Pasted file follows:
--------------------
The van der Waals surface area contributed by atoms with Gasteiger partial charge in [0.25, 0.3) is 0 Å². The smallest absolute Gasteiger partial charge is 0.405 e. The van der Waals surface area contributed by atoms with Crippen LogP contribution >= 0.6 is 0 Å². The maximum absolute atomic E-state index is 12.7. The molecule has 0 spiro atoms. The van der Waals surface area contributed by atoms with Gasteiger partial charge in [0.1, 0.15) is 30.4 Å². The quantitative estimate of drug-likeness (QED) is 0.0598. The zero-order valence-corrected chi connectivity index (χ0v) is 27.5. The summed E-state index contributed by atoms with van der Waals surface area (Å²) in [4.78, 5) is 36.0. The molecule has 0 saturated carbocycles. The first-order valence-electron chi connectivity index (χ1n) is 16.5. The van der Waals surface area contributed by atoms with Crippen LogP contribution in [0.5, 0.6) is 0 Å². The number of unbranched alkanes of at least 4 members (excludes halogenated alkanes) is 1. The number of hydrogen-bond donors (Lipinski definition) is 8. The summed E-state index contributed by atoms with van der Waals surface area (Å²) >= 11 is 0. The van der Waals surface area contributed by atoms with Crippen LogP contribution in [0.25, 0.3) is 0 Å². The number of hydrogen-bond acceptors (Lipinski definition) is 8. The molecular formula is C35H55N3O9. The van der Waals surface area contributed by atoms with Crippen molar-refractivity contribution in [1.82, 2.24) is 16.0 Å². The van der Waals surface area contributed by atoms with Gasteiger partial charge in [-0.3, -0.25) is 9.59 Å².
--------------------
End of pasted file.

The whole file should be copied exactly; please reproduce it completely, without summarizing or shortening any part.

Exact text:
The van der Waals surface area contributed by atoms with Gasteiger partial charge in [0.25, 0.3) is 0 Å². The smallest absolute Gasteiger partial charge is 0.405 e. The van der Waals surface area contributed by atoms with Crippen LogP contribution >= 0.6 is 0 Å². The maximum absolute atomic E-state index is 12.7. The molecule has 0 spiro atoms. The van der Waals surface area contributed by atoms with Gasteiger partial charge in [0.1, 0.15) is 30.4 Å². The quantitative estimate of drug-likeness (QED) is 0.0598. The zero-order valence-corrected chi connectivity index (χ0v) is 27.5. The summed E-state index contributed by atoms with van der Waals surface area (Å²) in [4.78, 5) is 36.0. The molecule has 0 saturated carbocycles. The first-order valence-electron chi connectivity index (χ1n) is 16.5. The van der Waals surface area contributed by atoms with Crippen LogP contribution in [0.5, 0.6) is 0 Å². The number of unbranched alkanes of at least 4 members (excludes halogenated alkanes) is 1. The number of hydrogen-bond donors (Lipinski definition) is 8. The summed E-state index contributed by atoms with van der Waals surface area (Å²) >= 11 is 0. The van der Waals surface area contributed by atoms with Crippen LogP contribution in [0.25, 0.3) is 0 Å². The number of hydrogen-bond acceptors (Lipinski definition) is 8. The molecular formula is C35H55N3O9. The van der Waals surface area contributed by atoms with Crippen molar-refractivity contribution in [1.82, 2.24) is 16.0 Å². The van der Waals surface area contributed by atoms with Gasteiger partial charge in [-0.3, -0.25) is 9.59 Å².